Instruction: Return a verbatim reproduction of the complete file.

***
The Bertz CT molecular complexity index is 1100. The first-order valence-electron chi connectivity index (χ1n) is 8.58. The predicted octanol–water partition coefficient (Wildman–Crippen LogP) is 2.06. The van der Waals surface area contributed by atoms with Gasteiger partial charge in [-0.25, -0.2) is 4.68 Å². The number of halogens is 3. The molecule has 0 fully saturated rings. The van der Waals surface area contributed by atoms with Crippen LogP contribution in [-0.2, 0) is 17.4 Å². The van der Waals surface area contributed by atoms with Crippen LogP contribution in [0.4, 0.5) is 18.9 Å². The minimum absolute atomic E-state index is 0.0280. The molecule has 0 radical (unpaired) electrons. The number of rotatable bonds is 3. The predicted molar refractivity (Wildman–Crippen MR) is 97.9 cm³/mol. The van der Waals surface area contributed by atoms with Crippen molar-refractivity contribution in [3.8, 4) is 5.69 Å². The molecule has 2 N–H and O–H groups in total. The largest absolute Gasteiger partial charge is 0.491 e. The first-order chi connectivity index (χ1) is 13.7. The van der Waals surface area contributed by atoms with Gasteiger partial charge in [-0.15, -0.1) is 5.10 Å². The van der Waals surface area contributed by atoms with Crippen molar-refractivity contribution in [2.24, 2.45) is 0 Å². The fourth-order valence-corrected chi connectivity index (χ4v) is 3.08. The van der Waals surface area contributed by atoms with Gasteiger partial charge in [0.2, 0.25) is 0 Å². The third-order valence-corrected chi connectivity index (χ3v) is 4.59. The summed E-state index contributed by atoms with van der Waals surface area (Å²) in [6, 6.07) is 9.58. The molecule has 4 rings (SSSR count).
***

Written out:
The Bertz CT molecular complexity index is 1100. The first-order valence-electron chi connectivity index (χ1n) is 8.58. The predicted octanol–water partition coefficient (Wildman–Crippen LogP) is 2.06. The van der Waals surface area contributed by atoms with Gasteiger partial charge in [-0.25, -0.2) is 4.68 Å². The number of halogens is 3. The molecule has 0 fully saturated rings. The van der Waals surface area contributed by atoms with Crippen LogP contribution in [-0.2, 0) is 17.4 Å². The van der Waals surface area contributed by atoms with Crippen LogP contribution in [0.4, 0.5) is 18.9 Å². The minimum absolute atomic E-state index is 0.0280. The molecule has 0 radical (unpaired) electrons. The number of rotatable bonds is 3. The predicted molar refractivity (Wildman–Crippen MR) is 97.9 cm³/mol. The van der Waals surface area contributed by atoms with Crippen molar-refractivity contribution in [3.8, 4) is 5.69 Å². The molecule has 2 N–H and O–H groups in total. The largest absolute Gasteiger partial charge is 0.491 e. The first-order chi connectivity index (χ1) is 13.7. The van der Waals surface area contributed by atoms with Gasteiger partial charge in [-0.15, -0.1) is 5.10 Å². The van der Waals surface area contributed by atoms with Crippen molar-refractivity contribution in [2.24, 2.45) is 0 Å². The fourth-order valence-corrected chi connectivity index (χ4v) is 3.08. The van der Waals surface area contributed by atoms with Gasteiger partial charge in [0.2, 0.25) is 0 Å². The third-order valence-corrected chi connectivity index (χ3v) is 4.59. The summed E-state index contributed by atoms with van der Waals surface area (Å²) in [6, 6.07) is 9.58. The molecule has 4 rings (SSSR count).